By Ramyia Mae & Kaitlin Joshua, JCamp Reporters
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Tourists walked briskly across the grass Thursday afternoon, directly in front of the Washington Monument. Most stared into floppy paper maps or talked with companions, but occasionally one would stop and gaze across the street at one of the most controversial buildings in the National Mall: the African-American History and Culture Museum, slated to open in late September.
“[It’s] futuristic, kinda like space,” Joeann Charles said. “It’s definitely fascinating. Draws attention.”
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The museum’s road to completion began in 1915, when black Union soldiers began advocating for a museum dedicated to African-American history. Congress rejected several proposals before success in the early 2000s. Many wonder if that century-long journey was a result of the museum’s subject.
Despite that hundred years, controversy arose quickly as people got a glimpse of what is to be the country’s largest African-American history museum. Many condemned the museum’s modern exterior, a stark contrast to the traditional architecture of the other buildings and monuments dotting the Mall. Despite naysayers, others had positive reactions to the nearly-finished museum.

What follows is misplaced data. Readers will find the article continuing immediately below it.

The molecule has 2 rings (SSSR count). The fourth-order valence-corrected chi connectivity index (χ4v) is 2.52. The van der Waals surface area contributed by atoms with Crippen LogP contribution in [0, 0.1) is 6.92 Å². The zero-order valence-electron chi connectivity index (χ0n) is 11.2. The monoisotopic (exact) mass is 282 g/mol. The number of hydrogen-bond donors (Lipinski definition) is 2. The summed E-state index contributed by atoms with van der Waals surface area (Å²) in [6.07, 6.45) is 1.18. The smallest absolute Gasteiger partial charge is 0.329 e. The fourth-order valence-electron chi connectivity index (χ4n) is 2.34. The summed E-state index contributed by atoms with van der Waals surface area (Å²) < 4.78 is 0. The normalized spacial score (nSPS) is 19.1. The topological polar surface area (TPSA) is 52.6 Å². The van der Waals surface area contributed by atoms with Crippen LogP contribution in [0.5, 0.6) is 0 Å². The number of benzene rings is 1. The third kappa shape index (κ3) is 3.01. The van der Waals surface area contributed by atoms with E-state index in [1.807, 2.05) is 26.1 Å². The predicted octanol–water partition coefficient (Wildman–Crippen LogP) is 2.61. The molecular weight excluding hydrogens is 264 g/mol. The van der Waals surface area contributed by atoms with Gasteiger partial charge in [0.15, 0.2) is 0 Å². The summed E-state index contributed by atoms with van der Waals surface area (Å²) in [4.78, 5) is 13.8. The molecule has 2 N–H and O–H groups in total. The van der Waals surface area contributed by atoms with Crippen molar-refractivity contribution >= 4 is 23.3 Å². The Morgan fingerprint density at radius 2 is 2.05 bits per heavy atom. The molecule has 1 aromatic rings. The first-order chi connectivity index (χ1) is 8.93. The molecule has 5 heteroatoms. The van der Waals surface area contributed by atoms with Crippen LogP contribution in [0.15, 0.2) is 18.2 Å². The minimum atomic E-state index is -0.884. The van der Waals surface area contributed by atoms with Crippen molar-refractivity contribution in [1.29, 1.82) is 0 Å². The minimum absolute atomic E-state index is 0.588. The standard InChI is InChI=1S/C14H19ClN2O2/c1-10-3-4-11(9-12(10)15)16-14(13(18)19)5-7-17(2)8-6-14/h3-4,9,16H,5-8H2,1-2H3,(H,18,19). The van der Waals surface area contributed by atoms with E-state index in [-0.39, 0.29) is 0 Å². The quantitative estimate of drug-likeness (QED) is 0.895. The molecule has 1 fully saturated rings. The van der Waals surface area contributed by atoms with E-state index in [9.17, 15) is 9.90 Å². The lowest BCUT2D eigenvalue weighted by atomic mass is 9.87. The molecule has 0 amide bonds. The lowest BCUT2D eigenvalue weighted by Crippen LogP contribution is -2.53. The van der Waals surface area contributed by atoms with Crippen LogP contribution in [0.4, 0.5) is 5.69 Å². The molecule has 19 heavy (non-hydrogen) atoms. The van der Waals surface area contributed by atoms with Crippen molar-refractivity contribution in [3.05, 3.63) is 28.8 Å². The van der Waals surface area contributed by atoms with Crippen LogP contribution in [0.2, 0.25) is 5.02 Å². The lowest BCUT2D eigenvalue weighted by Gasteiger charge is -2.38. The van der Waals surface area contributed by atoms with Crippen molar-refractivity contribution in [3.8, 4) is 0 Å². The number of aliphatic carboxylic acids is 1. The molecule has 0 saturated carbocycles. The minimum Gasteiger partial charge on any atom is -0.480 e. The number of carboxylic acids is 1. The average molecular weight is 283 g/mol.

Beyond surface details, however, lies the racial implications of the museum both now and in the past. The question of whether or not the museum would have been constructed earlier had it not focused on a topic that makes many Americans uncomfortable is easy to answer for Mahs.
“[The museum] is a stumble forward in the right direction in that it lets people talk and educate themselves about a struggle that’s still very relevant today,” she said.
With highly publicized videos of police brutality circling social media and more voices joining America’s conversation on race, many think the museum is especially significant. “I think [the museum is] pretty important considering the Black Lives Matter movement and all that’s going on,” tourist Kiah Johnson said.
Charles, too, was enthusiastic for the museum’s opening, but warned against erasing these and other aspects of history that may make people uncomfortable. She was adamant that the museum showcase all aspects of African-American history rather than burying the ugly parts.
“Keep it raw,” she continued. “Don’t sugarcoat it. It was ugly but [African-American history] happened.”